“The fact that it was made by Samoans with Samoans for Samoans speaking Samoan was a lot of fun to see, both behind and in front of the camera, [and] I love that our sense of humour gets to be displayed up there on the screen for the world to see,” Mr Taulafo said. 

“Another special moment is hearing your family laugh – and not just a little laugh, like a crack up, deep belly laughing which is my favourite types of laughing at something you were part of up on the screen.”

Mr. Fepulea’i said he knows Take Home Pay is a movie local Samoan people will love, especially as it may be the first Samoan action film out there, he believes.

But he has loftier goals for the films impacts too.

“One of the ultimate goals is for when people see it, especially young people, it will ignite something in them, for those who have always had a little dream or thought about wanting to be involved in movies,” he said.

“Seeing was Stallone and Dinah have created, anything is possible.

“I am hoping more of our people will support our movies so we can have more of our stories and creative people creating things to put on the big screen.”

Mr. Taulafo was star-struck by co-actors Mr. Fepulea’i and Mr. Vito, who appeared on Three Wise Cousins. And like the Laughing Samoan, quickly fell in love with the family on set.

“The relationship that really stood out to me, was a young man called Jack Woon our editor and Stallone our director," he said. 

“Seeing how well these two incredibly talented individuals could gel together and actually talk about ideas, through ideas around and make it happen, seeing all of that unfold was really beautiful.”

As a young Samoan who used to sneak to Apollo Cinema with his scrimped together savings unbeknownst to his parents, Mr. Taulafo is nervous to take his own film home to screen.

He said it might be weird, but feels like the world is coming full circle, too: “I have seen little bits of the film over here in cinemas and at the premier in Auckland but it’s going to be a whole different feel when you are there with your people.”

Both actors know the story of seasonal work well. While they haven’t been stolen from on the job like Alama, like many Samoan’s someone in their family has made the journey to New Zealand looking for gold under the trees.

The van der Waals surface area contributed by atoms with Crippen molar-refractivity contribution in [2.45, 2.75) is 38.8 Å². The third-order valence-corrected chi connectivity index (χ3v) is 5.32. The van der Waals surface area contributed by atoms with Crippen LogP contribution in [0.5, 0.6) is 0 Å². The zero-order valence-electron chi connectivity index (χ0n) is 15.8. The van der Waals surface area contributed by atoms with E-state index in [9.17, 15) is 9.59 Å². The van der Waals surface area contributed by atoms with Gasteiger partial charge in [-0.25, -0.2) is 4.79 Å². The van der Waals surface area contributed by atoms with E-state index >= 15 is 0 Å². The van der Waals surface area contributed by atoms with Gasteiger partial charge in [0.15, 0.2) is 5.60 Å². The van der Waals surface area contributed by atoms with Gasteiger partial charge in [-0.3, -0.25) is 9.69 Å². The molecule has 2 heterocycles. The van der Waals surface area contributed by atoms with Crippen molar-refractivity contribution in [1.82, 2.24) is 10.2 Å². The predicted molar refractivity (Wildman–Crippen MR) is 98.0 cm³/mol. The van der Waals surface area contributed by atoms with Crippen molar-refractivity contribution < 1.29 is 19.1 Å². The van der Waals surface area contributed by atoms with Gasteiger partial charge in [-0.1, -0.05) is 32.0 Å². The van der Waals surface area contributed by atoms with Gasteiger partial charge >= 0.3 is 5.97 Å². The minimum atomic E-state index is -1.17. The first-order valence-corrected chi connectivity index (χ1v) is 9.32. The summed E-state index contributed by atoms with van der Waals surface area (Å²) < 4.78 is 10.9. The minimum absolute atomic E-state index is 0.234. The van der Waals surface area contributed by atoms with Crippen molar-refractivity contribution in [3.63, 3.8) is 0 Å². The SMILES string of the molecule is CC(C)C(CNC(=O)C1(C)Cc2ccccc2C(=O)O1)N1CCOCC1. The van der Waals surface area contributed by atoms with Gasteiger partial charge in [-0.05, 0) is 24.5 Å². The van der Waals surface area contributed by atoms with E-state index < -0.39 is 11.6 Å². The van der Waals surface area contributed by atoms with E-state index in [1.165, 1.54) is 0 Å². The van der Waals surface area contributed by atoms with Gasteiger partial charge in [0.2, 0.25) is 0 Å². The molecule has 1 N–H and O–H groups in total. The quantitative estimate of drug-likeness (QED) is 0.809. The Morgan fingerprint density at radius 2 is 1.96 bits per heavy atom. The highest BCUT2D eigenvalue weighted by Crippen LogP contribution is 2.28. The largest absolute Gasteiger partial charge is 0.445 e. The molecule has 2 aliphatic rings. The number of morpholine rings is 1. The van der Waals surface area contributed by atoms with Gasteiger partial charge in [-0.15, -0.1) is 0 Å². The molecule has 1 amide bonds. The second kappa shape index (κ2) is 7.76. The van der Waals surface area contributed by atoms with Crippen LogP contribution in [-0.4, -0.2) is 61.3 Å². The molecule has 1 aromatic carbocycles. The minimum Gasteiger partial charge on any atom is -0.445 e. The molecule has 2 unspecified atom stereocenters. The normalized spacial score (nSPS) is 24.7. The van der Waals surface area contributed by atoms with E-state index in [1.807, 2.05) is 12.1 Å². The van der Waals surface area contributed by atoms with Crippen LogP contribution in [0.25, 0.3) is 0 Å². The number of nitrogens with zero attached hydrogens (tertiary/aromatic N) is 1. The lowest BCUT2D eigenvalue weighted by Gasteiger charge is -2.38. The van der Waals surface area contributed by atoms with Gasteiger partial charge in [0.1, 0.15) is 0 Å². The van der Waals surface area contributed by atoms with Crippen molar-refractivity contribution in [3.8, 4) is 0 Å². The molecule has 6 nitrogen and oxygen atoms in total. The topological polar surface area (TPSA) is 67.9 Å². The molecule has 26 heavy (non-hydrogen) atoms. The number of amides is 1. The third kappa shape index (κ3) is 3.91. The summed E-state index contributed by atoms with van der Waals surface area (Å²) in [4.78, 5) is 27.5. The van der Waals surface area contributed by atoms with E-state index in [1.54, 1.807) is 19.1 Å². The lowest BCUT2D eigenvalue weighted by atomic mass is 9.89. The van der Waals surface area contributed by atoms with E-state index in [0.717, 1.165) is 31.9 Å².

For Mr. Fepulea’i it was his cousins who travelled to Napier just a couple of years ago. And not only did they get to make a substantial salary over the season, they connected with the New Zealand based family in Auckland.

“They were in Napier, they came down to Wellington and spent time with us and it was great for them… even though they were away from home, which was unfamiliar for them.”

And for Mr. Taulafo, it was his father’s brother, his wife and children who left Samoa for Hastings nearly 20 years ago, via the New Zealand Samoan Quota Resident Visa. 

“My brother and my dad would go down there as well and help out during picking season to earn a bit of side cash,” he said.

“My brother came back and he had a whole lot of stories about Samoans, about our people and family being down there in Hastings, about picking apples all day.

“They began a really good life in Hastings and they have been there ever since.”

There are many messages tucked in between the action and comedy of Take Home Pay. But the most important one for this debut actor is to put family first.

Visiting elders and siblings, checking in over the phone and making time for tea or coffee will always go a long way, he said.

“A lot of Islanders come over here (New Zealand) in search of a better future but we then are disconnected from each other, we lose sight of checking up on each other," he said. 

“In Samoa you are in a village, you are constantly always seeing each other and seeing how everyone is. 

“But that’s kind of hard here in places like New Zealand, where you can’t see family members because of distance or geography.”

He hopes the film will help Samoans connect with their culture, and their fa’aSamoa, no matter what kind of relationship they have with it today.

“At the end of it all it would be great to leave something for our kids, our youth so that when we depart this earth we leave something for them to carry on as well. 

“That’s exactly what our parents did for us when they came here to pave the way for a better future for all of us, so hopefully we use our brains to bless others, use our talents to bless others, use our hearts to bless all those around us.”